Why Arab American voters are going for Bernie Sanders
As the Democratic presidential contest intensifies and Super Tuesday looms, campaigns are seeking the support of particular communities or demographics. In Michigan, and the nation as a whole, many Arab Americans are aligning themselves with Vermont Senator Bernie Sanders.
“I’ve been covering this since 2016, and if you want to dissect the phenomenon of Arab Americans for Bernie, I think we should start with the fact that many young people are backing Bernie Sanders,” says Middle East Eye reporter Ali Harb. “Arab Americans are a young population in this country, so you see a draw towards his campaign from young Arab Americans who are more politically involved than the older Arab-American generation.”
Harb suggests that many Arab Americans respond well to Sanders’ policy goals. He says that though not all Arab Americans prefer Sanders as a Democratic nominee, and some support President Donald Trump, Sanders’ success within the Michigan Arab-American community partially stems from his 2016 campaign efforts in the state.
“He did two rallies in Dearborn, Michigan. He met with Arab-American activists and advocates days before the primaries. He ran ads in Arabic,” Harb says. “That’s something that the Bernie Sanders campaign is doing: it’s meeting people where they are--it’s speaking people’s literal and political language.”
Amer Zahr, a comedian, writer, professor and national surrogate for Bernie Sanders 2020, affirms the importance of the Sanders campaign’s on-the-ground efforts in Arab-American communities in securing the Vermont senator a Michigan win in 2016.
“In 2016, Dearborn overwhelmingly went for Bernie Sanders, especially the Arab-heavy precincts of east Dearborn,” Zahr said. “That campaign brought people into our community. They brought field directors, political directors in, [found] organizers. I was one of those people--I eventually became a surrogate for the campaign. So, they spoke to us, okay? That’s the first step of touching any marginalized community, especially a community like ours, which has been seen sort of traditionally as toxic to any political campaign. Now we are being seen as an asset.”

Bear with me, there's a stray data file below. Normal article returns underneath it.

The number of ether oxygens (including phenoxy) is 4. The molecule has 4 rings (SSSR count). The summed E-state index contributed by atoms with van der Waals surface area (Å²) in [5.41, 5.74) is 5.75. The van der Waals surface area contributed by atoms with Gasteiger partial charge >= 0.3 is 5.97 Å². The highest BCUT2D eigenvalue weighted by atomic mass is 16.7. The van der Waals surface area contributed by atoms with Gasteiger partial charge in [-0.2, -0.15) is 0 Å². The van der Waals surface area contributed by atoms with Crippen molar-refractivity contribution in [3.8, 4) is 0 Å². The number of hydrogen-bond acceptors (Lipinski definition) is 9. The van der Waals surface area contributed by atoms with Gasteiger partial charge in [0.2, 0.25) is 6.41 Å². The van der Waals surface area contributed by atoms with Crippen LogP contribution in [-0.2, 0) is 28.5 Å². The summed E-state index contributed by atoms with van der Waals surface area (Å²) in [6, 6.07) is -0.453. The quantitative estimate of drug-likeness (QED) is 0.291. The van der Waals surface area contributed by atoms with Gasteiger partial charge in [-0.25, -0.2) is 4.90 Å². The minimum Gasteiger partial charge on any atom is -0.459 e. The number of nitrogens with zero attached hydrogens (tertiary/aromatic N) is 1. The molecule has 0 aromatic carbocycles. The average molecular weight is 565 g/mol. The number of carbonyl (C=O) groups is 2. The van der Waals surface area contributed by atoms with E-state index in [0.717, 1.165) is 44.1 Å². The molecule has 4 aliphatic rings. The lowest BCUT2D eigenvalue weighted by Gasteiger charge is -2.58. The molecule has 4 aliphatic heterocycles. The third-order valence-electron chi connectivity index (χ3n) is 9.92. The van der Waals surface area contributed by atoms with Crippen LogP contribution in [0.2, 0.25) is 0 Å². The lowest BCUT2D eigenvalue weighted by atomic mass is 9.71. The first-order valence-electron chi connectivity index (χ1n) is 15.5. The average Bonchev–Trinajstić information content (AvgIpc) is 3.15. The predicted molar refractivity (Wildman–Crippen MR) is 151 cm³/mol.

Zahr cautions against treating the Arab-American community as a monolith or mistaking it for the Muslim-American community.
“The Arab-American community is very diverse. We should be careful not to conflate the terms ‘Arab’ and ‘Muslim,’” he says. “Half of the Arab-American community in America is Christian. And remember, most Muslims in America are not Arab.”
Zahr recently penned an essay in the Israeli newspaper Haaretz in which he writes about reasons many voters in the Arab-American community are drawn to Sanders, and why that surprises some outsiders. He says he’s been asked by journalists why the Arab-American community could be so supportive of a Jewish candidate.
“There’s so much racism in that one question,” Zahr says. “We don’t look at Bernie Sanders’ Jewishness and say to ourselves, ‘Oh, we have to get over that before we support him.’ In fact, it's quite the opposite. We look at Bernie Sanders’ Jewishness as sort of an asset, sort of something that connects us to him more.”
“He talks about fighting for the weakest among us, and he talks about standing up for somebody you don't know and saying we’re all in this together,” Zahr says. “That’s stuff that me and Ali and every Arab American have been hearing from their parents forever. It’s nothing new.”
Harb says he thinks, aside from Michigan, Virginia and California are states where Arab-American voters could play a pivotal role in selecting a winner in the upcoming primaries.
“Arab Americans are also very heavily involved in politics in Texas and California, and those are the two most delegate-rich states on Super Tuesday,” Zahr adds. “So in elections that we expect might be close, we have a big hand in pushing Bernie Sanders, or any other candidate, over the edge.”